ARBORETUM, the name given to that part of a garden or park which is reserved for the growth and display of trees. The term, in this restricted sense, was seemingly first so employed in 1838 by J.C. Loudon, in his book upon arboreta and fruit trees. Professor Bayley Balfour, F.R.S., the Regius Keeper of the Royal Botanic Garden in Edinburgh, has described an arboretum as a living collection of species and varieties of trees and shrubs arranged after some definite method - it may be properties, or uses, or some other principle - but usually after that of natural likeness. The plants are intended to be specimens showing the habit of the tree or shrub, and the collection is essentially an educational one. According to another point of view, an arboretum should be constructed with regard to picturesque beauty rather than systematically, although it is admitted that for scientific purposes a systematic arrangement is a sine qua non. In this more general respect, an arboretum or woodland affords shelter, improves local climate, renovates bad soils, conceals objects unpleasing to the eye, heightens the effect of what is agreeable and graceful, and adds value, artistic and other, to the landscape. What Loudon called the "gardenesque" school of landscape naturally makes particular use of trees. By common consent the arboretum in the Royal Botanical Gardens at Kew is one of the finest in the world. Its beginnings may be traced back to 1762, when, at the suggestion of Lord Bute, the duke of Argyll's trees and shrubs were removed from Whitton Place, near Hounslow, to adorn the princess of Wales's garden at Kew. The duke's collection was famous for its cedars, pines and firs. Most of the trees of that date have perished, but the survivors embrace some of the finest of their kind in the gardens. The botanical gardens at Kew were thrown open to the public in 1841 under the directorate of Sir William Hooker. Including the arboretum, their total area did not then exceed 11 acres. Four years later the pleasure grounds and gardens at Kew occupied by the king of Hanover were given to the nation and placed under the care of Sir William for the express purpose of being converted into an arboretum. Hooker rose to the occasion and, zealously reinforced by his son and successor, Sir Joseph, established a collection which rapidly grew in richness and importance. It is perhaps the largest collection of hardy trees and shrubs known, comprising some 4500 species and botanical varieties. A large proportion of the total acreage (288) of the Gardens is monopolized by the arboretum. Of the more specialized public arboreta in the United Kingdom the next to Kew are those in the Royal Botanic Garden in Edinburgh and the Glasnevin Garden in Dublin. The collection of trees in the Botanic Garden at Cambridge is also one of respectable proportions. There is a small but very select collection of trees at Oxford, the oldest botanical garden in Great Britain, which was founded in 1632. In the United States the Arnold Arboretum at Boston ranks with Kew for size and completeness. It takes its name from its donor, the friend of Emerson. It was originally a well-timbered park, which, by later additions, now covers 222 acres. Practically, it forms part of the park system so characteristic of the city, being situated only 4 m. from the centre of population. There is a fine arboretum in the botanical gardens at Ottawa, in Canada (65 acres). On the continent of Europe the classic example is still the Jardin des Plantes in Paris, where, however, system lends more of formality than of beauty to the general effect. The collection of trees and shrubs at Schönbrunn, near Vienna, is an extensive one. At Dahlem near Berlin the new Kgl. Neuer Botanischer Garten has been laid out with a view to the accommodation of a very large collection of hardy trees and shrubs. There are now many large collections of hardy trees and shrubs in private parks and gardens throughout the British Islands, the interest taken in them by their proprietors having largely increased in recent years. Rich men collect trees, as they do paintings or books. They spare neither pains nor money in acquiring specimens, even from distant lands, to which they often send out expert collectors at their own expense. This, too, the Royal Horticultural Society was once wont to do, with valuable results, as in the case of David Douglas's remarkable expedition to North America in 1823-1824. It will be remembered that when the laird of Dumbiedikes lay dying (Scott's Heart of Midlothian, chap, viii.) he gave his son one bit of advice which Bacon himself could not have bettered. "Jock," said the old reprobate, "when ye hae naething else to do; ye may be aye sticking in a tree; it will be growing, Jock, when ye're sleeping." Sir Walter assures us that a Scots earl took this maxim so seriously to heart that he planted a large tract of country with trees, a practice which in these days is promoted by the English and Royal Scottish Arboricultural Societies.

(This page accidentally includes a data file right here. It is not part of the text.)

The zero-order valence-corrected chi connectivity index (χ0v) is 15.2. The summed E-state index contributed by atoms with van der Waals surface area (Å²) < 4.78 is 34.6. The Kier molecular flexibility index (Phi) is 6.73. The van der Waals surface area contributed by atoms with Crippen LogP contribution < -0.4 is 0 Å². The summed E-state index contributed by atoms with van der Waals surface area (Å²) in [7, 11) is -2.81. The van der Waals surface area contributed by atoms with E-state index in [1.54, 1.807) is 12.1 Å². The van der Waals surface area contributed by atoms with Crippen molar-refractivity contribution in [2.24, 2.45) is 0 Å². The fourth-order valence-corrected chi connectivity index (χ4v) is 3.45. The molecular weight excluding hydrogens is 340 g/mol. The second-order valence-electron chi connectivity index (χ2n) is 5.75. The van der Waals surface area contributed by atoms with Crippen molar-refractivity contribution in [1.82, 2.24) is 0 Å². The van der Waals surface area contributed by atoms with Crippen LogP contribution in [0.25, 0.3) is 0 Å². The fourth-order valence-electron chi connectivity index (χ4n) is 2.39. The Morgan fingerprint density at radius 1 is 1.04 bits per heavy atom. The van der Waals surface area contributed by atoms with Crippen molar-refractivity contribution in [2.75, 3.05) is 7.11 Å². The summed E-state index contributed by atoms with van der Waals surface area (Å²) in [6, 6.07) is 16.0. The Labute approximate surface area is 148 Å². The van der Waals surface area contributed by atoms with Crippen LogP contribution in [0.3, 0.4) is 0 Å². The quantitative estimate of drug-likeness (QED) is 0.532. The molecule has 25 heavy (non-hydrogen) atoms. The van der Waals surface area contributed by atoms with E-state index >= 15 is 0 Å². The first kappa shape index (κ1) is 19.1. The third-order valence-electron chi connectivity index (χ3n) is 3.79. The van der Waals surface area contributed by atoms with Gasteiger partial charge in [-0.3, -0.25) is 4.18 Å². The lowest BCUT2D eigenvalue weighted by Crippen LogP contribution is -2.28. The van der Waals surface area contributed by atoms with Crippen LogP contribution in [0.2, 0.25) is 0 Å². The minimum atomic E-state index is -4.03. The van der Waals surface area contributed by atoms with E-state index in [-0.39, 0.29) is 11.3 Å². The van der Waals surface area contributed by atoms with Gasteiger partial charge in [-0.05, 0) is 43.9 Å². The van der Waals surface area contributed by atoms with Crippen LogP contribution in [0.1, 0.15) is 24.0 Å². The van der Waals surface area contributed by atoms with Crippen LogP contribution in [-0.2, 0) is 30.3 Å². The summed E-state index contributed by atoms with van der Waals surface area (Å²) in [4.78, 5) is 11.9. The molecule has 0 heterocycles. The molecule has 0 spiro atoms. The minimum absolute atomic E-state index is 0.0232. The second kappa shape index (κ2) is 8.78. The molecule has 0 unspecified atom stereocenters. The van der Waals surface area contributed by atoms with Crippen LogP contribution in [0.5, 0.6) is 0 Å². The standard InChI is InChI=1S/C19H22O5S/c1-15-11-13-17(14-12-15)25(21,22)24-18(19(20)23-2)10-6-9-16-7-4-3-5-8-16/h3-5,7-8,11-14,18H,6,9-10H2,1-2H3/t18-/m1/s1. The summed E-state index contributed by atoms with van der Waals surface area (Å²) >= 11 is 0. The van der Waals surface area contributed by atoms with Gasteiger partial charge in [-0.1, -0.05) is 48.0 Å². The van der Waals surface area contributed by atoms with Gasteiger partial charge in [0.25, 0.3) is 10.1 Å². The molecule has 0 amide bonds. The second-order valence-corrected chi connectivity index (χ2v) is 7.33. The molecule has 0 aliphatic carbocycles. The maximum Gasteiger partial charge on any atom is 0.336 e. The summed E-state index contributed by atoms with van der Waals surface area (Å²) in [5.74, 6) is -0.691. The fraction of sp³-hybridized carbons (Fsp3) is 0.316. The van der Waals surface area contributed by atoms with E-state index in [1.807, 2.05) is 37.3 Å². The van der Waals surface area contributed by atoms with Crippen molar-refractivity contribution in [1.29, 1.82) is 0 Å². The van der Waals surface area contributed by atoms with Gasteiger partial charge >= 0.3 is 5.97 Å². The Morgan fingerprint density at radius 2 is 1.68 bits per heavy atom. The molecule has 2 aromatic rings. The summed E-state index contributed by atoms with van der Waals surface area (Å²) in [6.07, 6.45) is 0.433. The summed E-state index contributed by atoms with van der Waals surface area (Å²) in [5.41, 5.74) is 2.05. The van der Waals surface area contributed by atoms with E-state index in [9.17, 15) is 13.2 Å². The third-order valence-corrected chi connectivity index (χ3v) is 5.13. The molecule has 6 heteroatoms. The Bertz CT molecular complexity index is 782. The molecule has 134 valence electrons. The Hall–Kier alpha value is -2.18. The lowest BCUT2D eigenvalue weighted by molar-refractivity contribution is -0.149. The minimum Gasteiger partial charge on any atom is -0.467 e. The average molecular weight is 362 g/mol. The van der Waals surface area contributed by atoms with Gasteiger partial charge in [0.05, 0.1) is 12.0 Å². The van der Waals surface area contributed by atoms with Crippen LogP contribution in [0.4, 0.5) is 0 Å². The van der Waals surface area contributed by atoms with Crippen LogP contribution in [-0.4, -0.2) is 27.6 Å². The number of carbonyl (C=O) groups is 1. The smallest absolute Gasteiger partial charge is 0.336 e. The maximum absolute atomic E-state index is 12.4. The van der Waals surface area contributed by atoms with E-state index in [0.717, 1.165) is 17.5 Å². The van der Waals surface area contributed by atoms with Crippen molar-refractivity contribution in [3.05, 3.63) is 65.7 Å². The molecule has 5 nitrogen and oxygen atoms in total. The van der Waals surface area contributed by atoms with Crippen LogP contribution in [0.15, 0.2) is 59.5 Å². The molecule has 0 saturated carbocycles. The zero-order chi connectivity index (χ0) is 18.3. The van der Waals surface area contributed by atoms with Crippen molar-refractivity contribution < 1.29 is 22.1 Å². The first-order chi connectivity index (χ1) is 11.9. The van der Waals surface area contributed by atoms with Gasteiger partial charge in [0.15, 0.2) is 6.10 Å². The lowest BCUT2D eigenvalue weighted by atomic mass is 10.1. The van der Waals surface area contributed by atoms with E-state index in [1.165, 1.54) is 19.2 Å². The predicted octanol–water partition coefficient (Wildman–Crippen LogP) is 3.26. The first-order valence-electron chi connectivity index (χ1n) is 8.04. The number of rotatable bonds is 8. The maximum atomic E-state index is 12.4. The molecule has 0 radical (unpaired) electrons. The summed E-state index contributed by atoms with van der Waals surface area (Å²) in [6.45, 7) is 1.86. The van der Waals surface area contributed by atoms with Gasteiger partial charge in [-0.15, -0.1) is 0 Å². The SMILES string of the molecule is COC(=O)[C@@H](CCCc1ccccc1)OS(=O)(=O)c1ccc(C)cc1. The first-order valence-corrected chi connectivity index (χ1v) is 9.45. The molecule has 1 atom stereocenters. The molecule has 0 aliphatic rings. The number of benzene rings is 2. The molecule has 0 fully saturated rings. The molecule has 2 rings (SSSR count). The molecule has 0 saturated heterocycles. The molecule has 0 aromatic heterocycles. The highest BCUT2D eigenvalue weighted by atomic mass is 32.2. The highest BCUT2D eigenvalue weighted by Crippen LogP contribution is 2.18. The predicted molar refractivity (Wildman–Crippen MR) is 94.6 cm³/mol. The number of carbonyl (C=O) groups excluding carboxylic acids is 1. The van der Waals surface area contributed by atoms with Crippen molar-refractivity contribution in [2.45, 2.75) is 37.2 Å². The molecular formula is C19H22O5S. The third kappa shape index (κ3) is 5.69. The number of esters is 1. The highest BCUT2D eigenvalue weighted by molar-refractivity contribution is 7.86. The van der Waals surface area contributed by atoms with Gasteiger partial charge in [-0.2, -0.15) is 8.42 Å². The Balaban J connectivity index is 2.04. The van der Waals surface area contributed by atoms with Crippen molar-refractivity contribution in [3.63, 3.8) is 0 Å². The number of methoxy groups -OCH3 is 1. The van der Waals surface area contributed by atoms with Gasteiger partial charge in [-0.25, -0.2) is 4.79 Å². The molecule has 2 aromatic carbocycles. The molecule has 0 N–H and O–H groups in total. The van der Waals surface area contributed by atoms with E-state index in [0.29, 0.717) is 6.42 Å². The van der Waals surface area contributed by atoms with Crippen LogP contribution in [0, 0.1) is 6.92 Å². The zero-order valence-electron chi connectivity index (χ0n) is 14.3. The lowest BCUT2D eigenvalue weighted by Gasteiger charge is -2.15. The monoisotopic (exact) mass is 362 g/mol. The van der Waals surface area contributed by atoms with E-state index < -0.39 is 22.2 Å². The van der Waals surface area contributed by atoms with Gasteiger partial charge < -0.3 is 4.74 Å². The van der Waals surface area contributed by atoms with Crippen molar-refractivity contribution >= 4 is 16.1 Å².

Note - this article incorporates content from Encyclopaedia Britannica, Eleventh Edition, (1910-1911)